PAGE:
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Great futures brewing with coffee shop at Woodrow Wilson High

Woodrow Wilson special education students are learning valuable life skills by brewing one pot of coffee at a time.

DALLAS — For many people who wake up early, like the teachers at Woodrow Wilson High School, there's nothing better than a good cup of coffee. One cup of coffee in particular.

“There’s a different type of joy you get when you order coffee from a percolator,” said art teacher Jessica Martinez.

The Woodrow Percolators sell coffee every day of the school year. Breanna Nelson is their teacher.

“We’re trying to give them the skills they need to survive,” Nelson said.

Nelson teaches the functional life skills class. Her students started serving coffee about a year ago.

The goal is to give special education students the skills to land a job, earn money and be a part of the community. 

It's already paying off.

"Absolutely," Nelson said. "Not only are we seeing reading skills, math skills, but most importantly social skills and confidence.”

A lot of students say the only thing better than serving coffee is delivering it.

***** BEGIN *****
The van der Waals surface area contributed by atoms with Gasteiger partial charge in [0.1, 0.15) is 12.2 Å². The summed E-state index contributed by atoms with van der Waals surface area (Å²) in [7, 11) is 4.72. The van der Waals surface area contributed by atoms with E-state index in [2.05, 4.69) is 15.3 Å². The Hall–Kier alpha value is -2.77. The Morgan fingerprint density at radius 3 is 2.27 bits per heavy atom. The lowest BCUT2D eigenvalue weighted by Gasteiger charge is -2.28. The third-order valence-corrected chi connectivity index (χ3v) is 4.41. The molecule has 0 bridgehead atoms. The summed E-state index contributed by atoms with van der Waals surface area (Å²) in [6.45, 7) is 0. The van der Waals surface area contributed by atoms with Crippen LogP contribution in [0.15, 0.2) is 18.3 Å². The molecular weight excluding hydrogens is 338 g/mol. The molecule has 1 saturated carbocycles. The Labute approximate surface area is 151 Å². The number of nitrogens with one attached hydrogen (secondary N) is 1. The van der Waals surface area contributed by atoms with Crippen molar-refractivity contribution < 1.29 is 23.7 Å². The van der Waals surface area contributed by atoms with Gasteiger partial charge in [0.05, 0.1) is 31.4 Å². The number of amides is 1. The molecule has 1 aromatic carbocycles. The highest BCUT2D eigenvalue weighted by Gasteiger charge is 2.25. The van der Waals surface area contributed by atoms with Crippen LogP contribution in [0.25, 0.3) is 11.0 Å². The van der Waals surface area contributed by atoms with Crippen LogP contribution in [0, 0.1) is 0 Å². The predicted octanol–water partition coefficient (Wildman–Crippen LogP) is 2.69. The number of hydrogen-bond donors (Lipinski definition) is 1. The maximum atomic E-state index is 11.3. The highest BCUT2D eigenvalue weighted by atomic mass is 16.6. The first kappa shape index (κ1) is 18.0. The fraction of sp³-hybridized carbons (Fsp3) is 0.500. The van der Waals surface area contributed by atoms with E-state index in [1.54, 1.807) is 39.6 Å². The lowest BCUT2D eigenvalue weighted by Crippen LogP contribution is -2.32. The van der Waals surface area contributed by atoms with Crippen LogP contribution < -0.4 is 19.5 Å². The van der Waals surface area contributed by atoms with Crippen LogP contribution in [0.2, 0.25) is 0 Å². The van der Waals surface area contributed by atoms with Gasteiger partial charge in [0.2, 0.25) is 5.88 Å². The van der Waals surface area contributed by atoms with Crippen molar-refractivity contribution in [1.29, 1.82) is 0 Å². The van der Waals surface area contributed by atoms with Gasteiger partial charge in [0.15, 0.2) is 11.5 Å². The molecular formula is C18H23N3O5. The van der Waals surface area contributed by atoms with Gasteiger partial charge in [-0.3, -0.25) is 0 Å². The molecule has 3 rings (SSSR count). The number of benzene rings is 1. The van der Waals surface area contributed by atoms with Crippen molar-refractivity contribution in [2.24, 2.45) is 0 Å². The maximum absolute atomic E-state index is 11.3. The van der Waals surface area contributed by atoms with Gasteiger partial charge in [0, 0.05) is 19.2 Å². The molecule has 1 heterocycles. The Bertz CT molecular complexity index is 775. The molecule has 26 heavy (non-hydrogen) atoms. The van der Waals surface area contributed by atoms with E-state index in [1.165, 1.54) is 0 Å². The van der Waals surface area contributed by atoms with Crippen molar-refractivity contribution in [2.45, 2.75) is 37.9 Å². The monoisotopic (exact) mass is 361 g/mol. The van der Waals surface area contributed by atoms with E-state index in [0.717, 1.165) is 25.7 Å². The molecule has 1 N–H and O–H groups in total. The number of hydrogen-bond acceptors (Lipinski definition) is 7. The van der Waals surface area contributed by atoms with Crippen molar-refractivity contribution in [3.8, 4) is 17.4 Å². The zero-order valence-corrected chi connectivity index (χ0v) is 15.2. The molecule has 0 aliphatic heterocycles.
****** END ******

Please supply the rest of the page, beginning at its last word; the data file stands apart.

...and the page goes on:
Some teachers have even give up their morning coffee routine just to support these students.

“I either come and get it or I have it delivered every day to my classroom,” said vocational compliance teacher Valerie Hendrickse.

“That makes me happy,” said freshman Miles O'Dea.

“Happy because I love teachers,” added senior Chazz Watson.

These students are not professional baristas, but pouring this much love into coffee sure beats getting it anywhere else.

“It’s really important to support these kids and help them develop the skills they need so hopefully one day they can work at Starbucks, and when they’re working at Starbucks, I will go and get a cup of coffee from them,” Hendrickse said.

They're still in high school and already business is brewing.

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